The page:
Israel’s nearly seven decades of repressing Palestinians has soured many ethical Jews on the idea that the Jewish state should get unqualified support for its behavior, including now Rabbi Rick Jacobs, the leader of U.S. Reform Judaism, as Lawrence Davidson describes.
By Lawrence Davidson
Something significant recently happened in the ongoing political-ethical drama that grips Israel and, by extension, Jewish communities worldwide. As reported by the Jewish Daily Forward on Nov. 6, Rabbi Rick Jacobs, the president of the Union for Reform Judaism (a position that makes him the leader of the largest Jewish denomination in the United States), publicly broke with Israel’s political and religious leadership.
In a major speech at the Union’s biennial conference he said, “Asking Jews around the world only to wave the flag of Israel and to support even the most misguided policies of its leaders drives a wedge between the Jewish soul and the Jewish state.”
Going public in this fashion is significant and welcome. However, as we shall see, this aspect of his critique has a long history.
Jacobs then got more specific: “the treatment of Israel’s minorities” and the “way ultra-Orthodox views of Judaism are being enshrined in secular law” are indications that Israeli society is “broken” and that Reform Jews will not be quiet about this.
Jacobs offers the concept of Tikkun olam or “good works that benefit the wider community” and the “power and wisdom of pluralism” as antidotes that can help “repair” Israel. This is potentially powerful stuff for the situation here in the U.S., if not in Israel itself.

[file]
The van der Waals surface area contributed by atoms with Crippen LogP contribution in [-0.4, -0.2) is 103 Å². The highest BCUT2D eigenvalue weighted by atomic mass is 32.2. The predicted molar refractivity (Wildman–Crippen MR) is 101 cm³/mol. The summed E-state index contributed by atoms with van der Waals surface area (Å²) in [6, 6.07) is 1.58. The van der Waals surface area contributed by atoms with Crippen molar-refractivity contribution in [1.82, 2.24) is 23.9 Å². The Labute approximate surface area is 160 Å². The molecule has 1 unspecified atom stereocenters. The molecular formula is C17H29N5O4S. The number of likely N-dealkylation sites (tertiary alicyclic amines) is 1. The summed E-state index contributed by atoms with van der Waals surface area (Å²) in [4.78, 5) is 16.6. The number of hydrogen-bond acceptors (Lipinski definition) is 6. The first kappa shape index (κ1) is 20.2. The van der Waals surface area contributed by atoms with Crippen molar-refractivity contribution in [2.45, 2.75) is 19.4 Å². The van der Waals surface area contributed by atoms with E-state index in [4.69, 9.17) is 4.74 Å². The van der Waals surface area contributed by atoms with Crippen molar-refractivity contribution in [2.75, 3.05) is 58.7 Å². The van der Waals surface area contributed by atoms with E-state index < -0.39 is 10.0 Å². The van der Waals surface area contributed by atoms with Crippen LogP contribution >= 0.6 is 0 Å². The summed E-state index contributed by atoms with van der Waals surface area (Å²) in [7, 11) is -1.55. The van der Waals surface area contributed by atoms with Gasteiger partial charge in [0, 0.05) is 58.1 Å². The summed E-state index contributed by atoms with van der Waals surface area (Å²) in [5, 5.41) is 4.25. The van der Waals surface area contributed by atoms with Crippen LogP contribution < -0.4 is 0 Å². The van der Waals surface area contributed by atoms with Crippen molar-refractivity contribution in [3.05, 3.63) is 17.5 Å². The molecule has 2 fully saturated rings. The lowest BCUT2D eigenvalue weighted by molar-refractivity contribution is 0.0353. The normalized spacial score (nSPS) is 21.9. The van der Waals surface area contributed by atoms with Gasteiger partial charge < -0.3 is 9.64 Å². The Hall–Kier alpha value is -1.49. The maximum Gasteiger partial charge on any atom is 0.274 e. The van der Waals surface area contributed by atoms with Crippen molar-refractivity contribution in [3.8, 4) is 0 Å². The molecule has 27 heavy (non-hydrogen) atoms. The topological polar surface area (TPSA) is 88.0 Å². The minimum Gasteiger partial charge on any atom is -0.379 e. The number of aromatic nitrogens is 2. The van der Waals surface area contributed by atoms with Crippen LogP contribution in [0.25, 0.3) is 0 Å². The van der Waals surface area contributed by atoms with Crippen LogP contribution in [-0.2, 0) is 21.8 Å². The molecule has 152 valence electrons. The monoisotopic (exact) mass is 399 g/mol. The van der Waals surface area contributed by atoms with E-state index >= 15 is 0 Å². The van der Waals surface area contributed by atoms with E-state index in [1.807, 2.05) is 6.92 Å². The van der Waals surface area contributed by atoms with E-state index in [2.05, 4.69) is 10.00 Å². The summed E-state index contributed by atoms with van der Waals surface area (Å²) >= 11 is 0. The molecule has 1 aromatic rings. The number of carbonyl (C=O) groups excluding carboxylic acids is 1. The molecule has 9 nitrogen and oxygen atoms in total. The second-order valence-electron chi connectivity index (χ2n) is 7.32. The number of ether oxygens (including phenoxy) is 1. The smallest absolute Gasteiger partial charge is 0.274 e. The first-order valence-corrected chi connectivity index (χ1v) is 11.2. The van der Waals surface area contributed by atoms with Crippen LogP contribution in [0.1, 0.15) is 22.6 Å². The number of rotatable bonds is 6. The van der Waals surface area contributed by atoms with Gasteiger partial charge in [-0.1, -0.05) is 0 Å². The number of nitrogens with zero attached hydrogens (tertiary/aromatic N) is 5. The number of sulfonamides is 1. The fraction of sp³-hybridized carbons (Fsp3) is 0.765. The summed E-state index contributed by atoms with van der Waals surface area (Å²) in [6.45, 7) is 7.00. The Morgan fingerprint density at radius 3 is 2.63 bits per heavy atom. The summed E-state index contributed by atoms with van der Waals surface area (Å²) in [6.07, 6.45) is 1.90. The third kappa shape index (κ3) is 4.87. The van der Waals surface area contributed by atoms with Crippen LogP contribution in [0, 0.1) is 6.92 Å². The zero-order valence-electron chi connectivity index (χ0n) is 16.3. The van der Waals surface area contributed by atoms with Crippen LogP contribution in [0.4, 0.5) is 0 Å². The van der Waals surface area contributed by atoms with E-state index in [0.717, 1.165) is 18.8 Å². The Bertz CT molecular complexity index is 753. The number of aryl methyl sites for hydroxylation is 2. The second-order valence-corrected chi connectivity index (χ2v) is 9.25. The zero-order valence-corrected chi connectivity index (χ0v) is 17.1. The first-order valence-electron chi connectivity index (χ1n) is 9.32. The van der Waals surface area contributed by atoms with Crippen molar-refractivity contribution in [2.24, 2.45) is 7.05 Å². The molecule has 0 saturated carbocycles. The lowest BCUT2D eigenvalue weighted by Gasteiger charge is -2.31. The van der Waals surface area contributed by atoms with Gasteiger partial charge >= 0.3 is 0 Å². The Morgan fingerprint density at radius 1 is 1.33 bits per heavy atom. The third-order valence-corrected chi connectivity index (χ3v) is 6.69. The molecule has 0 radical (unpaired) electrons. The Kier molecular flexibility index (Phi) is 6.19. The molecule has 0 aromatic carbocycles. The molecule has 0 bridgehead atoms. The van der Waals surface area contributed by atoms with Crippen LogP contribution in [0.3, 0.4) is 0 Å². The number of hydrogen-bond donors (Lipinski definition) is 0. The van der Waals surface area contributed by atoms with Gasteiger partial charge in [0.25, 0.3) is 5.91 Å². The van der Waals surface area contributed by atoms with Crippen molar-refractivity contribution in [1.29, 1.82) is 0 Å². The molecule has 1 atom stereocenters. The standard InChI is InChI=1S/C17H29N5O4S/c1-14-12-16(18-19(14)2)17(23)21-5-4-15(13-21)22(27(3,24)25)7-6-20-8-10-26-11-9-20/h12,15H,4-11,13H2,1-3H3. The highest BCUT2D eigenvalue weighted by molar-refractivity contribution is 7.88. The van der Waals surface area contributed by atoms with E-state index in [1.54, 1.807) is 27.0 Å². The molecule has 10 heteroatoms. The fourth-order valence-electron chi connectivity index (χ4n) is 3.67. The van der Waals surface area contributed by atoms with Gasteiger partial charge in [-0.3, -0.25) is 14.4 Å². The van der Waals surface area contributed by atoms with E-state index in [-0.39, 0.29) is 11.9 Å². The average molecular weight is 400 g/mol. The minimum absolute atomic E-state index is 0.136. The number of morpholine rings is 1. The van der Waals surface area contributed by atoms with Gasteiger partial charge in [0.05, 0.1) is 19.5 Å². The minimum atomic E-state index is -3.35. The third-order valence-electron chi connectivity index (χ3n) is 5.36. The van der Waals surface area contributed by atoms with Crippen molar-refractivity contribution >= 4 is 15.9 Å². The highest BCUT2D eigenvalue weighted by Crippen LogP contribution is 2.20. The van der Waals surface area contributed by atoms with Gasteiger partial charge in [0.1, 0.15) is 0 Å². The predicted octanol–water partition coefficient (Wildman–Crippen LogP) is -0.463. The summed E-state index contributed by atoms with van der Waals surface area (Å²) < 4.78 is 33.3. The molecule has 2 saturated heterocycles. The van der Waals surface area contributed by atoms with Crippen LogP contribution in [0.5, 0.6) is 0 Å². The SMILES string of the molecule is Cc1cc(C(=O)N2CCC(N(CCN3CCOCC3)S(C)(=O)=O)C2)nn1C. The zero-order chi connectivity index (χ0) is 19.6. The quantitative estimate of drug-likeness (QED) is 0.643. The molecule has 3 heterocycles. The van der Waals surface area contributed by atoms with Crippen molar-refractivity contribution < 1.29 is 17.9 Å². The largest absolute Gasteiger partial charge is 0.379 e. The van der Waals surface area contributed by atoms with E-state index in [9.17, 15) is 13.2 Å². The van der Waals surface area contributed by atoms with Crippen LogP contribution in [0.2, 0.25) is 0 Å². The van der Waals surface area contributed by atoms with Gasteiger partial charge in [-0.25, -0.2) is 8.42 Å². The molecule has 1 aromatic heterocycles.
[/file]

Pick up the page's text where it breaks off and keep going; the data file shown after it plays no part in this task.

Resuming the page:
If Jacobs moves to mobilize America’s Reform Jews behind a campaign opposing present Israeli behavior, it will constitute a major challenge to Zionist tribalism. It might also help liberate the U.S. Congress from its present role of accomplice to Israeli crimes.
Past as Prologue
While the Zionists will never admit it and it is unlikely that the great majority of Reform Jews are aware of it, Rabbi Jacobs’s criticism is not new. Indeed, warnings and skepticism of what Zionism meant for the Jews and Judaism go back to the late Nineteenth Century and intensified with the announcement of the Balfour Declaration in 1917.
I wrote a long essay on this subject in 2004. It is entitled “Zionism and the Attack on Jewish Values” and appeared in the online journal of ideas Logos (Vol. 3, No. 2, Spring 2004). Here are some excerpts:
,Ahad Ha-am (the pen name of the famous Jewish moralist Asher Ginzberg) noted as early as 1891 that Zionist settlers in Palestine had “an inclination to despotism. They treat the Arabs with hostility and cruelty, deprive them of their rights, offend them without cause, and even boast of these deeds; and no one among us opposes this despicable and dangerous inclination.”
,In England, on May 24, 1917, the Joint Foreign Committee of two Jewish organizations, the Board of Deputies of British Jews and the Anglo-Jewish Association, issued a statement which asserted, “the feature of the Zionist program objected to proposes to invest Jewish settlers in Palestine with special rights over others. This would prove a calamity to the whole Jewish people who hold that the principle of equal rights for all denominations is essential. The [Zionist program] is all the more inadmissible because it might involve them in most bitter feuds with their neighbors of other races and religion.”
,Hannah Arendt, one of the most insightful Jewish political philosophers of the Twentieth Century, characterized the Zionist movement in a 1945 essay as a “German-inspired nationalism.” The result of this was a modern form of tribal ethnocentrism that led to virulent, politicized racism. In 1948, she and 27 other prominent Jews living in the United States wrote a letter to the New York Times condemning the growth of right-wing political influences in the newly founded Israeli state.